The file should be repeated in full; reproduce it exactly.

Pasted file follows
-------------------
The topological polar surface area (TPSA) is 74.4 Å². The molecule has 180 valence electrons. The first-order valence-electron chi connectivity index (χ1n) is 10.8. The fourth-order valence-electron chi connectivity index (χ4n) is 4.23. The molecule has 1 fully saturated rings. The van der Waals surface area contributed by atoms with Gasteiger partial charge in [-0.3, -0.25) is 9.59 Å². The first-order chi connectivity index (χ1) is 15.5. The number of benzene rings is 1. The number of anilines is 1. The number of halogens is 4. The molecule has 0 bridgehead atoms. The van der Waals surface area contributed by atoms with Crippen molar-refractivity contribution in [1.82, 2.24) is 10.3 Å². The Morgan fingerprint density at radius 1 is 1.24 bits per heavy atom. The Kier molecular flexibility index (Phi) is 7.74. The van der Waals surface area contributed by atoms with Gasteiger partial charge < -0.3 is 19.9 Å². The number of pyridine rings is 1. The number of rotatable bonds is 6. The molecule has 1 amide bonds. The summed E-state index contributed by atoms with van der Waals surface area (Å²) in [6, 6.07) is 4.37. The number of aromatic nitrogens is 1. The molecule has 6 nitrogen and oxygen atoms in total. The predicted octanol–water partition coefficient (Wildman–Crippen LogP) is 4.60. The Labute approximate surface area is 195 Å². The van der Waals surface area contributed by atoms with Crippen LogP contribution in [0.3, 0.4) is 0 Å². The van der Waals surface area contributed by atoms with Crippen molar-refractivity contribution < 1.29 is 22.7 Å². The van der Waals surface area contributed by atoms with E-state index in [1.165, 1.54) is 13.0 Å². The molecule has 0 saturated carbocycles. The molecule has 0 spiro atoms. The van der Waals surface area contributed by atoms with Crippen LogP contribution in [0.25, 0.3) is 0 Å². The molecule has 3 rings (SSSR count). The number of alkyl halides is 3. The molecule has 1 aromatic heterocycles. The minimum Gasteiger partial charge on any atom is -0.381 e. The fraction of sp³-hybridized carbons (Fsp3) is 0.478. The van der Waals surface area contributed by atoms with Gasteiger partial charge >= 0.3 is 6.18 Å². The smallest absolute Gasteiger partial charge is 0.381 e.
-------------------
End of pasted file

The topological polar surface area (TPSA) is 74.4 Å². The molecule has 180 valence electrons. The first-order valence-electron chi connectivity index (χ1n) is 10.8. The fourth-order valence-electron chi connectivity index (χ4n) is 4.23. The molecule has 1 fully saturated rings. The van der Waals surface area contributed by atoms with Gasteiger partial charge in [-0.3, -0.25) is 9.59 Å². The first-order chi connectivity index (χ1) is 15.5. The number of benzene rings is 1. The number of anilines is 1. The number of halogens is 4. The molecule has 0 bridgehead atoms. The van der Waals surface area contributed by atoms with Crippen molar-refractivity contribution in [1.82, 2.24) is 10.3 Å². The Morgan fingerprint density at radius 1 is 1.24 bits per heavy atom. The Kier molecular flexibility index (Phi) is 7.74. The van der Waals surface area contributed by atoms with Gasteiger partial charge < -0.3 is 19.9 Å². The number of pyridine rings is 1. The number of rotatable bonds is 6. The molecule has 1 amide bonds. The summed E-state index contributed by atoms with van der Waals surface area (Å²) in [6, 6.07) is 4.37. The number of aromatic nitrogens is 1. The molecule has 6 nitrogen and oxygen atoms in total. The predicted octanol–water partition coefficient (Wildman–Crippen LogP) is 4.60. The Labute approximate surface area is 195 Å². The van der Waals surface area contributed by atoms with Crippen LogP contribution in [0.3, 0.4) is 0 Å². The van der Waals surface area contributed by atoms with Crippen molar-refractivity contribution < 1.29 is 22.7 Å². The van der Waals surface area contributed by atoms with E-state index in [1.165, 1.54) is 13.0 Å². The molecule has 0 saturated carbocycles. The molecule has 0 spiro atoms. The van der Waals surface area contributed by atoms with Crippen LogP contribution in [0.25, 0.3) is 0 Å². The molecule has 3 rings (SSSR count). The number of alkyl halides is 3. The molecule has 1 aromatic heterocycles. The minimum Gasteiger partial charge on any atom is -0.381 e. The fraction of sp³-hybridized carbons (Fsp3) is 0.478. The van der Waals surface area contributed by atoms with Gasteiger partial charge >= 0.3 is 6.18 Å². The smallest absolute Gasteiger partial charge is 0.381 e.